Mold Design- critical factors #1

Factor #1—Polymer melt residence time

Mold design goes hand in hand with part design to determine the manufacturability of a product. One factor that is critical to manufacturability—as well as to preserving the performance characteristics of the material being used—is polymer melt residence time.
In this blog, the first of a five-part series discussing critical factors of mold design, we answer these questions about melt residence time: 
      •  What is melt residence time?
      •  How does it affect the integrity of a polymer?
      •  How does this relate to Eastman Tritan copolyester?
      •  What is the residence time recommendation for Tritan?

Melt residence time—know when enough is enough (and why) 
The polymer melt residence time is defined as the total time the resin is in the molten state required for injection molding—from the time it is melted in the injection unit’s barrel through to the mold’s runner system and main cavity.
Unreasonable melt residence time can reduce the molecular weight of polymers and affect their desirable performance characteristics.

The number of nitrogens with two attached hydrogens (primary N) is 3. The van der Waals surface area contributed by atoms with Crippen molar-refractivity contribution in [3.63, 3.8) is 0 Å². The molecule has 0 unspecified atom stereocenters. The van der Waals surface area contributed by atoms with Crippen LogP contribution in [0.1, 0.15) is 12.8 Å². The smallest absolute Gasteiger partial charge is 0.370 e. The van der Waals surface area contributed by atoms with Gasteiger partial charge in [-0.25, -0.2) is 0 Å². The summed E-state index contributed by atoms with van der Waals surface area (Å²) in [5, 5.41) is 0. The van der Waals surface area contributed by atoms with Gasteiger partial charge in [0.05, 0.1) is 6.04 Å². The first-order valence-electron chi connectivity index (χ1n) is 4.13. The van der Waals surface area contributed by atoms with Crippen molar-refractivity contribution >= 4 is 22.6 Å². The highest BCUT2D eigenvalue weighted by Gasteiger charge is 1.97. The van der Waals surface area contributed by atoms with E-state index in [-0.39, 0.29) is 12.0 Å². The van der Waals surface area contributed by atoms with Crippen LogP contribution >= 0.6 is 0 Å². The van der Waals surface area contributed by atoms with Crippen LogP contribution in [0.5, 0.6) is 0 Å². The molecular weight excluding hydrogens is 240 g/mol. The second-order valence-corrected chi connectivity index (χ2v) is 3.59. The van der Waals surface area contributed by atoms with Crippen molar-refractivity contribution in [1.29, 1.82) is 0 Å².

NOTE: Be sure to consider the size of the injection unit when calculating total residence time. When possible, pair the mold and injection molding machine to prevent excess residence time being used up in the machine’s barrel before the polymer reaches the mold. While this is best practice, it is not always practical for custom molders who produce parts out of multiple molds. 

How residence time affects molecular weight 
While the resin remains heated in the molten state, there is a tendency for the molecular weight to decrease. The loss of molecular weight is not visible in the molded part and is only detected by sophisticated testing. Finished parts may look fine aesthetically only to have their loss of integrity revealed in reduced performance and fitness for use.
For example, customers select Eastman Tritan copolyester for the advantages it provides in chemical resistance and impact strength. Both properties can be compromised by reduced molecular weight. Therefore, it is important to retain as much of the original molecular weight of Tritan as possible.

Recommended melt residence time
Reasonable melt residence time for Tritan is 5 minutes or less. Good mold design, combined with part design and efficient processes, can help achieve this goal—and help ensure performance from your molded parts.   
Brand owners invest a lot of time and energy selecting the material with the right combination of performance attributes. Proper melt residence time is one way for tool designers and molders to ensure the desired performance will be delivered by the finished molded part. 
Questions about melt residence time? The Tritan experts and the Eastman Design Services group will help you find the answers.